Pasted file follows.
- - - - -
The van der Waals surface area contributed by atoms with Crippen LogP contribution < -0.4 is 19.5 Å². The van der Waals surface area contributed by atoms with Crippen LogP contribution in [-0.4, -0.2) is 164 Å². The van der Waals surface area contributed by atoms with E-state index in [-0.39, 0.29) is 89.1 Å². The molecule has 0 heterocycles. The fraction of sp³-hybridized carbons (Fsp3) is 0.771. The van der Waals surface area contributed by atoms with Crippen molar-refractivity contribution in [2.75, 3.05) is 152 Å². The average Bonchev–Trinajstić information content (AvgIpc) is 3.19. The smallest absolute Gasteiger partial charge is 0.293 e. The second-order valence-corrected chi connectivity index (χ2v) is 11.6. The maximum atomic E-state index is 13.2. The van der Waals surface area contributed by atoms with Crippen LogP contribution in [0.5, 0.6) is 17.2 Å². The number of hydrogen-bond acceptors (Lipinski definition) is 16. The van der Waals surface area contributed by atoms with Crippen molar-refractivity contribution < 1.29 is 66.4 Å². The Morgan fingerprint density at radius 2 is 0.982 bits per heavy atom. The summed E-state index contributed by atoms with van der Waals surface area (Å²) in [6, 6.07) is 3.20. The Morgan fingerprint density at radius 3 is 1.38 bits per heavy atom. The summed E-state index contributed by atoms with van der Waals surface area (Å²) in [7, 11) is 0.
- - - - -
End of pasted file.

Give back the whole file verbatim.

The van der Waals surface area contributed by atoms with Crippen LogP contribution < -0.4 is 19.5 Å². The van der Waals surface area contributed by atoms with Crippen LogP contribution in [-0.4, -0.2) is 164 Å². The van der Waals surface area contributed by atoms with E-state index in [-0.39, 0.29) is 89.1 Å². The molecule has 0 heterocycles. The fraction of sp³-hybridized carbons (Fsp3) is 0.771. The van der Waals surface area contributed by atoms with Crippen molar-refractivity contribution in [2.75, 3.05) is 152 Å². The average Bonchev–Trinajstić information content (AvgIpc) is 3.19. The smallest absolute Gasteiger partial charge is 0.293 e. The second-order valence-corrected chi connectivity index (χ2v) is 11.6. The maximum atomic E-state index is 13.2. The van der Waals surface area contributed by atoms with Crippen LogP contribution in [0.5, 0.6) is 17.2 Å². The number of hydrogen-bond acceptors (Lipinski definition) is 16. The van der Waals surface area contributed by atoms with Crippen molar-refractivity contribution < 1.29 is 66.4 Å². The Morgan fingerprint density at radius 2 is 0.982 bits per heavy atom. The summed E-state index contributed by atoms with van der Waals surface area (Å²) in [6, 6.07) is 3.20. The Morgan fingerprint density at radius 3 is 1.38 bits per heavy atom. The summed E-state index contributed by atoms with van der Waals surface area (Å²) in [7, 11) is 0.